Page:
(Opinion) — New York Times White House reporter Peter Baker (4/29/16) appears to have set out in earnest to write a “balanced” review of Donald Trump’s first 100 days in office. In doing so, he exposed the futility of such an exercise.
Baker spins some of Trump’s worst and most dangerous traits as positives, downplays his constant threats and impulsivity and tortures the English language to find praise where none ought to exist. First the latter: Baker attempts to find symmetry in Trump’s approach to “transparency,” by conflating actual governmental openness with an obsessive desire to talk at the media:
He has been both more and less transparent than other presidents, shielding his tax returns and White House visitor logs from public scrutiny while appearing to leave few thoughts unexpressed, no matter how incendiary or inaccurate.
Baker takes two bad things (Trump’s lack of transparency relative to Obama, and his runaway narcissistic desire for media attention) and turns them, somehow, into one good thing and one bad thing. (This is part of a broader problem, as FOIA expert J. Pat Brown noted, of “muddying the #OpenGov waters” by “equating and replacing actual government transparency with ‘access.’”)
Baker similarly twists the meaning of “authenticity”—making it a vague appeal to the appearance of honesty, with no necessary connection to telling the truth:
Mr. Trump has brought back a certain authenticity and willingness to engage. His frequent news conferences and interviews can be bracingly candid, uninhibited, even raw. He leaves little mystery about what is on his mind.
The claim that Trump has had “frequent news conferences” is strange, considering he’s actually had 33 percent less than Obama in his first 100 days––12 vs. 9. How Baker knows Trump’s macho bluster and rambling, unlettered outbursts actually reflect what is “on his mind” rather than high-octane performance art is unclear. But to fulfill the mission of “balance,” good things must be found to be said about Trump, no matter how tenuous.
The words “lie,” “liar” and “falsehood” never appear—remarkably, considering the pace of deception set by Trump in his first 100 days. The best Baker can muster is a vague reference to “unfounded statements.”
More words not mentioned in the piece: “climate change,” “immigration,” “deportation,” “Muslim,” “Latino,” “African-American,” “racism,” “abortion,” “LGBT,” “Yemen.” Also glaringly omitted from the report card: the ongoing investigation into Trump campaign’s ties to Russia. A scandal that—regardless of how one feels about its underlying claims—has had a notable impact on the administration.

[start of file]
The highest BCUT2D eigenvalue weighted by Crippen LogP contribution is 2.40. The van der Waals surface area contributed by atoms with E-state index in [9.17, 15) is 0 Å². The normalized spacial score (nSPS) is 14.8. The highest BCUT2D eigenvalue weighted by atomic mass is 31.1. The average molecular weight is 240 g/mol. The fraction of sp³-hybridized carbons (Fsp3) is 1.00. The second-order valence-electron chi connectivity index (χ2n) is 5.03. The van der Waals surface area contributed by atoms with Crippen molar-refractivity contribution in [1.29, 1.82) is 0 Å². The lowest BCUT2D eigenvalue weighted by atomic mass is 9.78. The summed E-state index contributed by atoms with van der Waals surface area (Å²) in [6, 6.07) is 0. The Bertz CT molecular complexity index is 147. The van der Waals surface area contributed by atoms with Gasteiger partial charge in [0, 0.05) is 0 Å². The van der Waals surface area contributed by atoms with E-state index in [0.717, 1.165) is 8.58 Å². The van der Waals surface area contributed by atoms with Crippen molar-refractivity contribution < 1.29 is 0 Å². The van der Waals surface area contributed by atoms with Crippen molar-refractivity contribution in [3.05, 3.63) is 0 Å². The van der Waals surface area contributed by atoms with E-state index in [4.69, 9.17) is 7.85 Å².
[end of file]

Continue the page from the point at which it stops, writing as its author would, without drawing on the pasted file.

The piece is fleshed out with surface-level punditry to provide some expert color, including former Bush Sr. aide (and current lobbyist) Janet Mullins Grissom, who makes this absurd claim:
“The biggest difference between President Trump and his predecessors is that he is the first president in my political lifetime who comes to the office unbeholden to any special interest for his electoral success, thus immune to typical political pressures.”
In effect, she said, that compensates for a victory he secured in the Electoral College without winning the popular vote. “That gives him as much leverage as someone who won with landslide numbers — and the freedom to govern his way,” she said. “And his voters love him for it.”
One is curious how Trump—whose Super PAC received over $35 million from casino mogul and pro-Israel super donor Sheldon Adelson—is not “beholden” to the special interest of backing Israel’s far-right government. Or how he’s not “beholden” to the six major donors that he appointed to high-level positions in his administration. But fatuous Beltway tropes about Trump being a rebel outsider are permitted to be expressed unexamined and unchecked—in the interest of “balance.”
The piece ends on a warm note, implying that Trump could-still-yet become a “near great president”:
Meena Bose, the director of the Peter S. Kalikow Center for the Study of the American Presidency at Hofstra University, said Mr. Trump’s presidency so far seemed unlike almost any other, except perhaps Andrew Jackson’s. She noted that Jackson was seen as erratic at the time but was later evaluated by historians as a near-great president.
“Might the Trump presidency be viewed similarly someday?” she asked. “Difficult to see at the 100-day mark, but that is an artificial measurement, with so much of the presidency still to come.”
If one accepts the premise that a devout white supremacist and slavery booster responsible for the deaths of thousands of Native Americans could be a “near great” president, then perhaps Trump can too. If reporters, like historians, can find the bright side of genocide, then the “both sides” ethos knows no bounds.
You can send a message to the New York Times at [email protected] or to public editor Liz Spayd at [email protected] (Twitter:@NYTimes or @SpaydL). Please remember that respectful communication is the most effective.
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